Once the food reaches people’s homes its lifespan is increased—in the case of a shrink-wrapped cucumber from two days to 14 days. A less obvious benefit of plastic packaging is that by being much lighter than alternatives it greatly reduces the fuel needed to transport the goods.
Because of the huge carbon content of our diets, it is estimated that for every tonne of carbon produced by making plastic, five tonnes is saved, said Barry Turner of the packaging association.
A more surprising point is made by Friends of the Earth’s waste campaigner Julian Kirby, who said that because it is inert in landfill, plastic waste buried in the ground is a counterintuitive way of “sequestering” carbon and so avoiding it adding to global warming and climate change.
This focus on carbon and climate change, however, ignores the very reason why plastic bags, and plastic packaging generally, first gripped the public imagination—namely that it is such a highly visible result of our throwaway society.
Many “ethical” products—from sandwich bags to nappy bags—have switched to biodegradable plastics, made either from natural products such as cornstarch or by using a special additive that helps break down the plastic. However, Turner suggested this will remain a niche, because the process is expensive and—in his words—is “destroying” a resource that could be recycled.
Recycling plastic is particularly difficult, because there are so many types and because plastic melts below the boiling point of water, making it hard to remove contamination.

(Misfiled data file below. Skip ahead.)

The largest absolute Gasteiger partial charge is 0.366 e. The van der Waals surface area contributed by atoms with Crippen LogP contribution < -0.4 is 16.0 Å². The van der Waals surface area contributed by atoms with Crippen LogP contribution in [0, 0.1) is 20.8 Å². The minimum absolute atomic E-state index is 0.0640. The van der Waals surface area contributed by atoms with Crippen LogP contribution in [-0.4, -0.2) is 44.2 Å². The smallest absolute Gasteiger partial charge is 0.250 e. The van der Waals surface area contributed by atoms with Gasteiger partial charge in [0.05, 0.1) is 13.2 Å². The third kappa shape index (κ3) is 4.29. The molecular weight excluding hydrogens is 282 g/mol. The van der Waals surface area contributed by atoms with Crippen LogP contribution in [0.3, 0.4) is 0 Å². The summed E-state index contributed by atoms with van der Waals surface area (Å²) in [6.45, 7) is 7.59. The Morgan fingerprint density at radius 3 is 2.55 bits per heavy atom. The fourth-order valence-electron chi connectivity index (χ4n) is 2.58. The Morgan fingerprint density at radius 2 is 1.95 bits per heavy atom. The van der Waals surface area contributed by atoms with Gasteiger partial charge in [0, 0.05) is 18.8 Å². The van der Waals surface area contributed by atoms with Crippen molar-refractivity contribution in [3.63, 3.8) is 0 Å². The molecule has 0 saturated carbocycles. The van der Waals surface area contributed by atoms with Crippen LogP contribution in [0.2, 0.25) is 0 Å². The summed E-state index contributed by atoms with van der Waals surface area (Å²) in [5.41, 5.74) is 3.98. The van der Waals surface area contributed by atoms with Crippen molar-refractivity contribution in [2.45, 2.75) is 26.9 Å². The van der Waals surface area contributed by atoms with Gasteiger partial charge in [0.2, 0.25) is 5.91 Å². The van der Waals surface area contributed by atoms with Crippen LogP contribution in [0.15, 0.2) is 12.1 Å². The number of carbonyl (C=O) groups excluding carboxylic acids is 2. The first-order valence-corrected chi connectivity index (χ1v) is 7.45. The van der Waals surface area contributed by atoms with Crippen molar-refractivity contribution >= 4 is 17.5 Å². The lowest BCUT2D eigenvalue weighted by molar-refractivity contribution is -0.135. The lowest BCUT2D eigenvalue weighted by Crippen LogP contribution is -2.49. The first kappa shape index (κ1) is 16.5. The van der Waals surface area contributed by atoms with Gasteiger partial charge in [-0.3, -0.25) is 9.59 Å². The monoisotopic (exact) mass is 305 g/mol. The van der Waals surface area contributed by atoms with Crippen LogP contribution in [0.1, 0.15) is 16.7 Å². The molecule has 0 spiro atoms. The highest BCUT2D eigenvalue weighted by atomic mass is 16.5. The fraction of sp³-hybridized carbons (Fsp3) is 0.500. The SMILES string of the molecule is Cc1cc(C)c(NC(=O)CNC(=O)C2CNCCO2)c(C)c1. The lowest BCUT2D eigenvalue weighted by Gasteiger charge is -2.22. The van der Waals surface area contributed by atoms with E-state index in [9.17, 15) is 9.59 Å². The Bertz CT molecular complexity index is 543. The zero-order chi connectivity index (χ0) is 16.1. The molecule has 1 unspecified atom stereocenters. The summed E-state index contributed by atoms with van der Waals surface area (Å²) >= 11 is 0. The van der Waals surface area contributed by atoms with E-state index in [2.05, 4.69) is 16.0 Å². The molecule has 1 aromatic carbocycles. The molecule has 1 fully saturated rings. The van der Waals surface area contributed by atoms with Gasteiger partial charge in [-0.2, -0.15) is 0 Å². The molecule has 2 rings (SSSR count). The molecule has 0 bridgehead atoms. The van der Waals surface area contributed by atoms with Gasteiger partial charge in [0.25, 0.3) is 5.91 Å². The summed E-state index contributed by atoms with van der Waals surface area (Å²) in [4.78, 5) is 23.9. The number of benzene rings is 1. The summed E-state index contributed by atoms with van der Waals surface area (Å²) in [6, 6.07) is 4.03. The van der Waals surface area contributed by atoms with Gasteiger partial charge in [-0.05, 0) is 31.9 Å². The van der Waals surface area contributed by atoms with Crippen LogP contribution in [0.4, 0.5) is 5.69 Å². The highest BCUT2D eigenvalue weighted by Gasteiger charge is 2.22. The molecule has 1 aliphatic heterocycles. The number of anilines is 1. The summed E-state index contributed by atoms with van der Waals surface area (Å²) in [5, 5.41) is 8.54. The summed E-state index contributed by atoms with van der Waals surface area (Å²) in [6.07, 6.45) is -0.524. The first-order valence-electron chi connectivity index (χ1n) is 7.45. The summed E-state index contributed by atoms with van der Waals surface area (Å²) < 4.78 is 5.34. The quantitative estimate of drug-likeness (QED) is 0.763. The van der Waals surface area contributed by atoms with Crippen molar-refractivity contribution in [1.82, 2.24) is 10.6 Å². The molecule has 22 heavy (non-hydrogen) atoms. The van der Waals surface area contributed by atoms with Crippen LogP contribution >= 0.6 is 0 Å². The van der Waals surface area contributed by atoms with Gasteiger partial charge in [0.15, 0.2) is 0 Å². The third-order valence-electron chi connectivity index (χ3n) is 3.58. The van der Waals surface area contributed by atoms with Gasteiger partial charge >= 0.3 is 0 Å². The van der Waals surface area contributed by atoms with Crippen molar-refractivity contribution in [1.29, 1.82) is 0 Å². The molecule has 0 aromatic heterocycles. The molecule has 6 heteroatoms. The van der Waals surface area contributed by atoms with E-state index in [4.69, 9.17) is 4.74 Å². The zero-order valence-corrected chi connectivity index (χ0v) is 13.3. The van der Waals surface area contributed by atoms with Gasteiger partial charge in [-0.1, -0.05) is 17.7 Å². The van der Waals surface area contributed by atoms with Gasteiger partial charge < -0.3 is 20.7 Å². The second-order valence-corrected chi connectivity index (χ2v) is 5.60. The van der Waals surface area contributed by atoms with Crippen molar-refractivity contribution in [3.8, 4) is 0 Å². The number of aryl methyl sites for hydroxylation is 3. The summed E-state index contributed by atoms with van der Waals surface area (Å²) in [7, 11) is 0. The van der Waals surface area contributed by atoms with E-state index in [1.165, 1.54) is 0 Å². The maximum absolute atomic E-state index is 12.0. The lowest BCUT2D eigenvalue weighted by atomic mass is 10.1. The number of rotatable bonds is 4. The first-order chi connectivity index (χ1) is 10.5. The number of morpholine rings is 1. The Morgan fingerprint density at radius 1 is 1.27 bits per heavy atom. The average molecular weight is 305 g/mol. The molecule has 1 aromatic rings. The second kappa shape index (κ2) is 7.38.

Increasing recycling is one of the two key areas focused on by the plastics industry, which estimates that if every council in the UK operated at the rates achieved by the best local authority for each type of plastic—polyethylene terephthalate (PET) bottles, cartons, trays, bags and so on—the country could raise total plastic recycling from 23% to 45%.
“On-the-go recycling”—almost nonexistent—also needs to be dramatically improved with separate recycling bins, or simply more bins for waste in public places, said Turner.
To meet the industry’s self-imposed target of zero plastic waste to landfill by 2020, however, it is largely looking to incineration, which is highly controversial with environment groups and local communities, which worry about how waste ash is disposed of and breathing in emissions from the plants—despite the UK’s Health Protection Agency giving modern plants the go-ahead as not being damaging to health.
Greenhouse gas emissions from such plants are high: equivalent to 540g of carbon dioxide per kilowatt hour, more than 100 times that of nuclear. Instead, environment and wildlife campaigners want far more attention to the “waste hierarchy”—reduce, reuse, recycle.
The British government has proposed increasing all recycling targets and raising plastics to 50%. If enforced, this should encourage innovation, such as more food recycling, which research suggests reduces overpurchasing and therefore the need for packaging, and the use of a recent development of a new dye for black plastic bags that can be detected by automatic sorting machines.
Further afield, 47 industry groups from around the world have joined forces to fund research and schemes to stop plastic from getting into the seas and oceans.
While on land, countries without plastic recovery regulations could adopt a system used in several European countries, such as Belgium, where manufacturers are responsible for recovering a percentage of the plastic they produce. “The idea of producer responsibility is one that people are most agreed on, but no one’s sure how,” said Kirby.—